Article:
By Alexandra Deschamps-Sonsino
The ThingsCon report The State of Responsible IoT is a collection of essays by experts from the inter-disciplinary ThingsCon community of #IoT practitioners. It explores the challenges, opportunities and questions surrounding the creation of a responsible & human-centric Internet of Things (IoT). For your convenience you can read it on Medium or download a PDF.
I’ve been speaking at unusual conferences lately that have exposed me to very different points of view on the internet of things. In my world, shaped by my education and career, I get very interested in the ‘thing’ as the social object (to borrow from Jyri Engestrom’s use of the term back in 2005). I’m excited about the craft of the ‘thing’, the manufacturing challenges in making a ‘thing’ connected, the good and less good application space the ‘thing’ presents to us. My point of view is very ‘thing’-oriented.
But recently, I’ve been hanging out with people who think of the ‘thing’ as being just an element of a network that has to be designed and managed. No matter what the ‘thing’, the behaviour will probably be the same: Data will be acquired (at a predictable-ish rate), computed in the cloud or on the chip itself, a learning will be made of this data which can benefit someone somewhere else, and an action will be instigated through the ‘thing’ or digitally. If my challenge is to think up good ways to connect things, for these people the challenge is to ‘know’ the thing. To know it is to know how to manage it and its behaviour.
These are two diametrically opposite views of the ‘thing’. One is specific and can only be successful because it is. The other is generalised because that’s how a network is grown more rapidly. It’s also how you manage cybersecurity problems, by ignoring the one thing to look at the network effect instead.
These opposite views create tensions in the discourse around the internet of things. People in the networks industry consider it simply an extension of their existing offer: More data. Entrepreneurs who are slaving away to make sure the thing is right for network connectivity are on a journey more akin to traditional product development, with the financing issues that relate to it. The problem is that the devil lies in the detail, every implementation is different, every product different. And worse, every connectivity situation is different.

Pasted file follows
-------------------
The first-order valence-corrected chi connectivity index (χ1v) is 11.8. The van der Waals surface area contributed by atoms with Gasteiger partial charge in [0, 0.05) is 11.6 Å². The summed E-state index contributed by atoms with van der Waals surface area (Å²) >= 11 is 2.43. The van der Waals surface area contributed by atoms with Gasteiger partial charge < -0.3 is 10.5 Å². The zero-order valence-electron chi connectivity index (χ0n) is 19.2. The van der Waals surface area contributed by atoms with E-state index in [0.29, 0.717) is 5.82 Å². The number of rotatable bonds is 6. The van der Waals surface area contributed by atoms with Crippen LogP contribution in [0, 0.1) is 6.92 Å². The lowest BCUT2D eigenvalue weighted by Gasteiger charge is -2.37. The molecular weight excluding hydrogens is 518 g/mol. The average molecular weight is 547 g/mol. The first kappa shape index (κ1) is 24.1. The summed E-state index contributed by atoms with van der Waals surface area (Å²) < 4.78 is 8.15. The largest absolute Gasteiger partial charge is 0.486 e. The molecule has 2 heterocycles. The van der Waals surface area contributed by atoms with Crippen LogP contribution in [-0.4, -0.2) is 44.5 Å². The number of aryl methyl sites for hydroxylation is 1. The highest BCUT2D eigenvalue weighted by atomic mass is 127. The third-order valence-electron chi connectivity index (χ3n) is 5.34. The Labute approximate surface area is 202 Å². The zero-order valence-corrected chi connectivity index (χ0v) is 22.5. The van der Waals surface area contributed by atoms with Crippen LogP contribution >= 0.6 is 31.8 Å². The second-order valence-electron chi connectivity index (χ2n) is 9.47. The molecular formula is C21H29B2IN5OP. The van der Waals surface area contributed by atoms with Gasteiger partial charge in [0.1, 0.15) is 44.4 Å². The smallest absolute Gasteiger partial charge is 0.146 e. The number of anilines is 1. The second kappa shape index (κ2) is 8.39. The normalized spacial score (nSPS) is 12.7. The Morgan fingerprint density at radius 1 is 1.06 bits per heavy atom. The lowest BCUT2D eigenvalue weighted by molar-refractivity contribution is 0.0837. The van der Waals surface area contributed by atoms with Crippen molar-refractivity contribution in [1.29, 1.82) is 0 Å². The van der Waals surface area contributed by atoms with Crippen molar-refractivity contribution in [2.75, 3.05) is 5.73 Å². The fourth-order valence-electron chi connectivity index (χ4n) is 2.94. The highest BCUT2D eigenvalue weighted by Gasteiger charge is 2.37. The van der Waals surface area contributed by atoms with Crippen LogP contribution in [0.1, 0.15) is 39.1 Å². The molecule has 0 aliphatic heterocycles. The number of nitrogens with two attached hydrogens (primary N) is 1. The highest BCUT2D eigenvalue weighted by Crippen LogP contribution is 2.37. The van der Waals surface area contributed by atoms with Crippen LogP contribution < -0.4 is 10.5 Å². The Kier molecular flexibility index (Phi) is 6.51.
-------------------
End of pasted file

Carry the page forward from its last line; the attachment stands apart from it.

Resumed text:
I’m the founder of the Good Night Lamp and we really struggle with this. The connectivity capabilities within my customers’ homes is different, their relationships to the product are different, and what a network partner can offer me is reactive support, not proactive support. Because the network itself doesn’t know what a ‘unusual’ behaviour looks like. I’ve had to adapt my team dynamics to cater to this lack of network intelligence and profiling. That lack is in part due to budget restrictions, but that’s very common in the hardware startup scene. This is also an opportunity for partnerships.
If we’re going to be building bridges between communities of practitioners, we have to acknowledge that the issues aren’t the same for everyone involved. But involving everyone is essential. Building knowledge and empathy around the issues will help resolve them more quickly and make for a more resilient industry — which can only lead to better products for consumers.
Alexandra Deschamps-Sonsino is an interaction designer, product designer, entrepreneur based in London and director of designswarm.
She was named 1st in a list of 100 Internet of Things Influencers (Postscapes, 2016), 2nd in Top 100 Internet of Things Thought Leaders (Onalytica, 2014) and in the Top 100 Influencial Tech Women on Twitter (Business Insider, 2014).
She is the founder of the Good Night Lamp, connected lamps for your global friends and family. She was co-founder and CEO of Tinker London, a smart product design studio. Tinker was the first distributor of the Arduino platform in the UK.
She has been running the London Internet of Things meetup since 2011, the second largest meetup on that topic in the world. Her work has been exhibited at the Museum of Modern Art in New York, the Victoria & Albert Museum, the London Design Museum and galleries around the world.
She is part of the Mozilla Leadership Network Advisory Group on the board of the Virt-EU project and an advisor to many startups.
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